Common Career Fair Mistakes and How to Correct Them

AnaElmasllari.blogNow that the semester has settled in, it’s time to start searching for jobs. It’s the last thing you want to think about, but it’s stuck in the forefront of your mind, and nothing rushes that reality faster than Fall Career Days.

It’s like a smack in the face when you suddenly realize you have a lot of preparation to do—tweak your résumé, organize a speech, prepare your outfit—who has time for that? So before you pull your hair out, check out Valley‘s list of  common mistakes made at career fairs – so you have one less thing to fret about. 

1. Not doing enough research on companies

This should be an obvious one. Recruiters know when you don’t research their company, so it’s important to get your facts straight.

2. Not coming with enough resumes to hand out

 If you want recruiters to consider you for a job, you should probably have a resume handy to give them. Always bring extra copies, you never know what might happen.

Bonus tip: Stand out by making your own business cards to hand out! FedEx Office Print & Ship Center, located at 101 N. Atherton Street, can help you create personalized cards to hand out to future employers

3. Not having an elevator pitch prepared

Rest assured that you’re going to be asked the inevitable question, “Tell me about yourself.” Practice a 30-45 second spiel about who you are and what skills you have—so basically why you’re awesome.

4. Not dressing professionally

It should come as second nature to know that you can’t show up to the career fair in pajamas. Whatever you decide to wear, do not pick the miniskirt with the ketchup stain that you wore out last night.

5. Loading up on free stuff

As tempted as you may be to stuff your pockets with freebies—don’t. Make a point to actually talk to the recruiter first and then you can slip a free pen into your pocket.

6. Failing to keep the conversation going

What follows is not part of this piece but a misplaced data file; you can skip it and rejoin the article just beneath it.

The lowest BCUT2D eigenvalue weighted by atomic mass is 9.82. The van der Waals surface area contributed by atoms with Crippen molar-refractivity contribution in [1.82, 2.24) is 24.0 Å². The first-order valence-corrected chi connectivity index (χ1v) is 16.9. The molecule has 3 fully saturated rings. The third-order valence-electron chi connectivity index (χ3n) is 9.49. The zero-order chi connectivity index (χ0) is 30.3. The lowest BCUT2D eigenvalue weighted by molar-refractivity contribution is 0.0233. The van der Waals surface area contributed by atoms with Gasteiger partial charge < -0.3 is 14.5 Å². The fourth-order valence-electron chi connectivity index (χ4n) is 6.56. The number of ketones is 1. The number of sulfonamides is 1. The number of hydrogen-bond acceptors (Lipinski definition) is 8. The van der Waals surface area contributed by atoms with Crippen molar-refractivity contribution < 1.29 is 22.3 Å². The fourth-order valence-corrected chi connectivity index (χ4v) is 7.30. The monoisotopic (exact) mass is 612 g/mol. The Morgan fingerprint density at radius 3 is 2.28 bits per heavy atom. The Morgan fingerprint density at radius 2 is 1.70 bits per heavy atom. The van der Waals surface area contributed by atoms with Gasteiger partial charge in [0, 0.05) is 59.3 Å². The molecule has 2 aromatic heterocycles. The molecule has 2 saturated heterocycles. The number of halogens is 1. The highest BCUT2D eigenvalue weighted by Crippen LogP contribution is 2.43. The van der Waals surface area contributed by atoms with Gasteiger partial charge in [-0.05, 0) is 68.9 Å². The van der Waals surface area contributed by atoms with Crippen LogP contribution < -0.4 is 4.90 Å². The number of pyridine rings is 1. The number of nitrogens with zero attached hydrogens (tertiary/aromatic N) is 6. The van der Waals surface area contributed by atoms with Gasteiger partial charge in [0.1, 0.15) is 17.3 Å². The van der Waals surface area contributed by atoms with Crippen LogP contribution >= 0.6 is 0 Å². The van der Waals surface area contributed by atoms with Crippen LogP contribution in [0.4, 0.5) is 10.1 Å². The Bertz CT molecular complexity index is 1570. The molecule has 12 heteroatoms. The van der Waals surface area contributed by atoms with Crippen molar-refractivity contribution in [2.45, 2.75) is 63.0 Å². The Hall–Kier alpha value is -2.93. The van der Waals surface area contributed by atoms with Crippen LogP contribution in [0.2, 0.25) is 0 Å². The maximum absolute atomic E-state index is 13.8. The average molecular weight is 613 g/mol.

The last thing you want is to exchange an awkward silence with a recruiter. Communication is a two-way street, so try asking some open-ended questions. When a potential employer asks, “Do you have any more questions for me?” The answer is always yes.

When looking for an internship, ask: “Where have previous interns gone on to work?”

When looking for a full-time job, ask: “What’s your favorite project that a current employee is working on?”

7. Forgetting to obtain contact information

 Forgetting to grab a recruiter’s business card is like walking to class when it’s cancelled. You take the time to get ready for class only to realize the trip wasn’t worth your time. Rookie mistake.

8. Forgetting to apply online or follow up

If a recruiter asks you to apply online, do it. After you do that, send a thank-you note or email and reiterate why you’re a good fit for the job.

Ron Johnson, Senior Instructor of Management and Organization at the Smeal College of Business, shares his 20 years of experience in career coaching with Valley.

“You have to remember, why are companies spending money to be at the career fair? Why would they come if getting resumes was the only thing that was important? They come because they want face-to-face interaction,” says Johnson.

He says to approach recruiters with the right personal pitch. “It’s about leading with yourself versus leading with your resume. Do what they’re really trying to figure out. Go up, lead with yourself, have a conversation, start dropping in bits of your background, and let them beg you for your resume.”

Photo by Ana Elmasllari

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